On can conclude that social software can be used in ways to extend social privileged, but that its overall impact is to open and free information, knowledge and discourse that tends to decrease social privilege

Setting: Initially it may seem obvious that setting is much less of an issue in most virtual environments than in their physical counterparts. In many case the look and feel of the social software environment can be customized to reflect and celebrate rather than subvert or ignore the cultural and social preferences of the individual learner. Nonetheless, virtual settings are important and as we become more used to their pervasive effect, they become more meaningful and subject to potential manipulation. For example, the web presence of many formal institutions and LMS systems are designed to convey messages. Typically these are consumer orientated and attempt to attract potential learners, but they could as easily be designed to exclude or to celebrate one culture at the expense of another. The interesting move from virtual space to cash purchase of furniture and achievement points to use in virtual environments such as Habbohotel and Secondlife on E-Bay illustrates the growing perception of the value of settings in online environments.

Successful Completion: Social software tools can be very useful in providing opportunities for learners in both formal education and non formal learning endeavours to meet, socialize and learn from and with each in either online or F2F contexts. This meeting capacity increases the opportunity for social integration, development of social presence and opportunity for development of support that is often necessary to successfully complete formal education courses. The literature and many individual’s recollections are resplendent with memories of classmates, study buddies, study circles and course mates whose support, encouragement and assistance made possible the successful completion of challenging programs. It is likely that educational social software will play an increasingly important role in helping both campus based and online students and informal learners successfully “play the game”.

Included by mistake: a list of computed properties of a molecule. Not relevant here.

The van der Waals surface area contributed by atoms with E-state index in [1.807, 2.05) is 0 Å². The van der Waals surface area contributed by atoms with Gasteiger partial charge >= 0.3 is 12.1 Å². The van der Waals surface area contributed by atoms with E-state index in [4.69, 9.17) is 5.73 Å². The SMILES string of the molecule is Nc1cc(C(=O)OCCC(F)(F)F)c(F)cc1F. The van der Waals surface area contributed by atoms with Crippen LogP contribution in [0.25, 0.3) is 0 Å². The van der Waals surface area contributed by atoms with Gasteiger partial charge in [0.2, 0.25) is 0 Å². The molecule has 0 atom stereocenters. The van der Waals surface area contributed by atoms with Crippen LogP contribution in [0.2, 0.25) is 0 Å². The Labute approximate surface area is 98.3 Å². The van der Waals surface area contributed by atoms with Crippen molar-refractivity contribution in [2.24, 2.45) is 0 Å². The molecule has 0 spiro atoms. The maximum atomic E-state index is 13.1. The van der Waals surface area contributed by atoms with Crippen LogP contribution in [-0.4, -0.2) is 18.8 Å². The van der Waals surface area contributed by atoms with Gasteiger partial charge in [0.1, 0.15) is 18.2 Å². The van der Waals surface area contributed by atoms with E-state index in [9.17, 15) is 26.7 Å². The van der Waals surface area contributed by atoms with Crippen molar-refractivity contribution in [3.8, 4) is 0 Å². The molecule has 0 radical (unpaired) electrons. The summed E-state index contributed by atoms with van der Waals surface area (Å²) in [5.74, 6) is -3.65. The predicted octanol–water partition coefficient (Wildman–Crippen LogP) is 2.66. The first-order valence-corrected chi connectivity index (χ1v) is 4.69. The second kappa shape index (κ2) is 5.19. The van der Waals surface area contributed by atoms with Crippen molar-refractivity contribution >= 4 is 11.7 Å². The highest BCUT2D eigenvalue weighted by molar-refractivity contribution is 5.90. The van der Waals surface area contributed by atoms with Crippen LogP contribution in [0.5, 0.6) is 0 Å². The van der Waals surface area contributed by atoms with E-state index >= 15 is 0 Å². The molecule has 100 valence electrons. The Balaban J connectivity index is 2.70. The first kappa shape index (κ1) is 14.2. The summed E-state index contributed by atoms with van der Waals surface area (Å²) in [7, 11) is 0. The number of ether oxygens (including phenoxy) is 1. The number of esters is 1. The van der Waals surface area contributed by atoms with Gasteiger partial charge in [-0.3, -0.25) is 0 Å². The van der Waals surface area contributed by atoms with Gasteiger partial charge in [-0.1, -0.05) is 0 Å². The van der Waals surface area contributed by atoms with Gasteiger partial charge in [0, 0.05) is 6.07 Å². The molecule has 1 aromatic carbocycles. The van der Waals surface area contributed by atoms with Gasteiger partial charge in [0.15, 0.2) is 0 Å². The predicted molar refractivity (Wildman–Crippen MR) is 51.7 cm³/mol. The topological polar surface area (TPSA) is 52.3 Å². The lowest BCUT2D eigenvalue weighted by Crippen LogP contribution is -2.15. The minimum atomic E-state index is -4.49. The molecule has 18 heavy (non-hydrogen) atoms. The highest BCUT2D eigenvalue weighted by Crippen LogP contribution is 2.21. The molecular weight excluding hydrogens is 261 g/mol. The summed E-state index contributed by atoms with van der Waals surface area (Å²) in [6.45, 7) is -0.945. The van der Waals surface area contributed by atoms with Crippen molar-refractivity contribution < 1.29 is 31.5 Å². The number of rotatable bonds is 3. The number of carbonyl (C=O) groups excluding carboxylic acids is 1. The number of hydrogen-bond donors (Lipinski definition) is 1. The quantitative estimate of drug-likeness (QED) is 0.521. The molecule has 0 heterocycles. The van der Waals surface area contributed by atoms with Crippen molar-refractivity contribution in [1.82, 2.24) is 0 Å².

Professional Identity: Social software extends learning communities beyond formal course onto the same platform as used by many emerging professional learning communities. For example AccountingWorld provides discussion groups, relevant advertising, news, features interviews and other socializing and identity development activities. These professional portals are occupied by both learners as well as practicing professionals – providing opportunities not typically provided to pre professional study. Thus social software can be useful tool that integrates pre and post professional training and education with those actively engaged in the profession- thus enhancing growth of professional identity.

Conclusion: Educational social software seems to provide advantage to reduce some of the inherently exclusive components of the hidden curriculum, while enhancing some of the positive facets of this construct.